It's All a Lot of Senseless Game Playing

By James V. Franco
The Record's Capitol Bureau
May 20, 2004

It seems there is a bit of a chess game going on between Mary Jo White and John Aretakis, and it is Aretakis' move.

Aretakis' two clients, who accused Bishop Howard Hubbard of homosexual activity some 30 years ago, have so far refused to cooperate with White's investigation of those allegations.

Earlier this week, White told the world they are not cooperating, and publicly invited them to talk.

Aretakis fired back, saying that since White is paid by the diocese, she is working for Hubbard rather than working autonomously to find the truth.

This is a valid argument, except the former U.S. attorney has a stellar reputation. Aretakis also made a legal argument regarding attorney-client privilege, but given his track record in court, my money is on White's interpretation.

Furthermore, Aretakis told the press that before his clients agree to be interviewed, he wanted to see the letter of engagement between White and the diocese, which White made available Wednesday. It contained nothing remotely explosive.

And he wanted the interviews done in public, which White said in a letter she would do, albeit reluctantly.

Aretakis said he would sit down with White, in public, and then decide whether his clients will cooperate.

It is all a lot of unnecessary game playing.

The allegations against Hubbard were made by Andrew Zalay, brother of 25-year-old Thomas Zalay who claimed in a 1978 suicide note he had a sexual liaison with Hubbard and killed himself because of it, and Anthony Bonneau, who claims he serviced Hubbard while working as a prostitute in Washington Park.

My question is, why not cooperate? Are they afraid White will not incorporate their stories and/or evidence into her report? Are they afraid she will distort the stories and/or evidence? There are no lawsuits filed. There are no crimes alleged. So, why not?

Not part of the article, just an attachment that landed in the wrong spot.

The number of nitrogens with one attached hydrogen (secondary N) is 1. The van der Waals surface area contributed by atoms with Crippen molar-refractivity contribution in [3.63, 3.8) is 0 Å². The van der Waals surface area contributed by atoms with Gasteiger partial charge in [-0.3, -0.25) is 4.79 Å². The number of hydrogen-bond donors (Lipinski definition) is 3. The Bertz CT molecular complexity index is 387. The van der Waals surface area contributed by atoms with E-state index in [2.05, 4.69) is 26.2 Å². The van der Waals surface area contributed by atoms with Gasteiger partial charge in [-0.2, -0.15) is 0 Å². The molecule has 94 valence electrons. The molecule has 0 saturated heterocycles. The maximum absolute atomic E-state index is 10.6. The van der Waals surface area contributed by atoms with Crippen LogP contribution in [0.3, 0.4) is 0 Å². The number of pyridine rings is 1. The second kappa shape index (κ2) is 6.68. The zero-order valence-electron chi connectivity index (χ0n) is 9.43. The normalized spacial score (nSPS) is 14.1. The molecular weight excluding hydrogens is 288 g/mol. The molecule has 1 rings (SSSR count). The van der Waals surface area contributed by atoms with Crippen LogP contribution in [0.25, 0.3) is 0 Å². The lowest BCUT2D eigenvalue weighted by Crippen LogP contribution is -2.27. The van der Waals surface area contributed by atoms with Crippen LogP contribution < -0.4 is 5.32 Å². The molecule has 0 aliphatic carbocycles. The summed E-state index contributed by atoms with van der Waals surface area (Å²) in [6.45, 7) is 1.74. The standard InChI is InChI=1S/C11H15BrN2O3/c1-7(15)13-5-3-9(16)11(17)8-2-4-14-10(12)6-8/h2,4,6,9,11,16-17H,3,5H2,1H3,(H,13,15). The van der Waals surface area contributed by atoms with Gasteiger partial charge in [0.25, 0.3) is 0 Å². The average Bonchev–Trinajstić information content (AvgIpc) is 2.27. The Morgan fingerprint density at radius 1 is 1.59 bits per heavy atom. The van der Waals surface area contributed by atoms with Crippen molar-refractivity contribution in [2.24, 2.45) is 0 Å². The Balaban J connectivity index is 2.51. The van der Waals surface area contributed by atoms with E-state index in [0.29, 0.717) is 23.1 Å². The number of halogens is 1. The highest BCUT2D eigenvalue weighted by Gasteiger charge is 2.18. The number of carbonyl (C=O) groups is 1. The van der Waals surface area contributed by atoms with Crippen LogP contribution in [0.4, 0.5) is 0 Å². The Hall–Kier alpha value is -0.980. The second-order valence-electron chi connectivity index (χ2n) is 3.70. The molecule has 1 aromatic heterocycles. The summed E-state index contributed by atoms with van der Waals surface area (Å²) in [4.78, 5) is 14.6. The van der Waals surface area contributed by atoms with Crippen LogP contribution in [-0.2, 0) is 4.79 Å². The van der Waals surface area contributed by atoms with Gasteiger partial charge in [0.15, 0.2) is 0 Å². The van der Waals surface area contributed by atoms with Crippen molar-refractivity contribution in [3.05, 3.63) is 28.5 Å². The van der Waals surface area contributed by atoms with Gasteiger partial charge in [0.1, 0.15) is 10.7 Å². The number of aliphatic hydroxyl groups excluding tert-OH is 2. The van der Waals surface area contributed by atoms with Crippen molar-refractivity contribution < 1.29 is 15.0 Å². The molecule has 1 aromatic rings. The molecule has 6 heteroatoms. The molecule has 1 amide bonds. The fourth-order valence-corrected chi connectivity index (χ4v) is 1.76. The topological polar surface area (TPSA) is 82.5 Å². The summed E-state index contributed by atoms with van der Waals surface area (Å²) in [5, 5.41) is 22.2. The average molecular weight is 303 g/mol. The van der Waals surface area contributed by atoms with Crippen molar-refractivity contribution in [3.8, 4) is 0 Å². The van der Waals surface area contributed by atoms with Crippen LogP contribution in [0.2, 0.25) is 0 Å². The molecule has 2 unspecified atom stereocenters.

Maybe they don't have any solid evidence outside of a suicide letter written by a man with a history of mental health problems, and a 40-year-old man who is recalling Hubbard some 30 years ago while working as a teenage prostitute.

White said she will "complete the investigation with or without the cooperation of Mr. Aretakis." But I think it will be incomplete if the people who made the accusations are not included. And that is a shame.

Allegations of Hubbard's homosexual activities were leveled by Aretakis and his clients with no real proof to back them up. Hubbard denied them. Now it stands as a classic case of "he said, she said," which is not fair to anyone.

Further fueling the fire, and is part of White's investigation, is the letter purportedly penned by the late Rev. John Minkler, which accused Hubbard of allowing homosexual sex to run rampant among priests in the diocese. Minkler committed suicide shortly after the letter was made public by Aretakis.

Aretakis said he did not appreciate White putting out a press statement asking him to be interviewed. He does not like to be "sandbagged," he said, and accused White of being "disingenuous."

This comes from a man who for the last three years has issued press releases and held press conferences blasting the diocese and Hubbard. I have personally seen him intentionally try to sandbag the diocese more times than I care to remember.

White and her team did overstep their bounds when they tried to interview a friend of Minkler's at the Stratton Veterans Affairs Hospital. She apologized and moved on with the investigation.

I remain unconvinced the investigation, regardless of its outcome, will change people's opinion of Hubbard, the abuse scandal or the church. Minds were made up long ago.

But White will give us the closest thing to the complete truth about the bishop we will ever get, and the three men who started the whole thing have the responsibility to help her - and us - get there.

What is most bizarre about this scandal is it has nothing to do with the sexual abuse of children by priests, which is a profoundly more serious matter.


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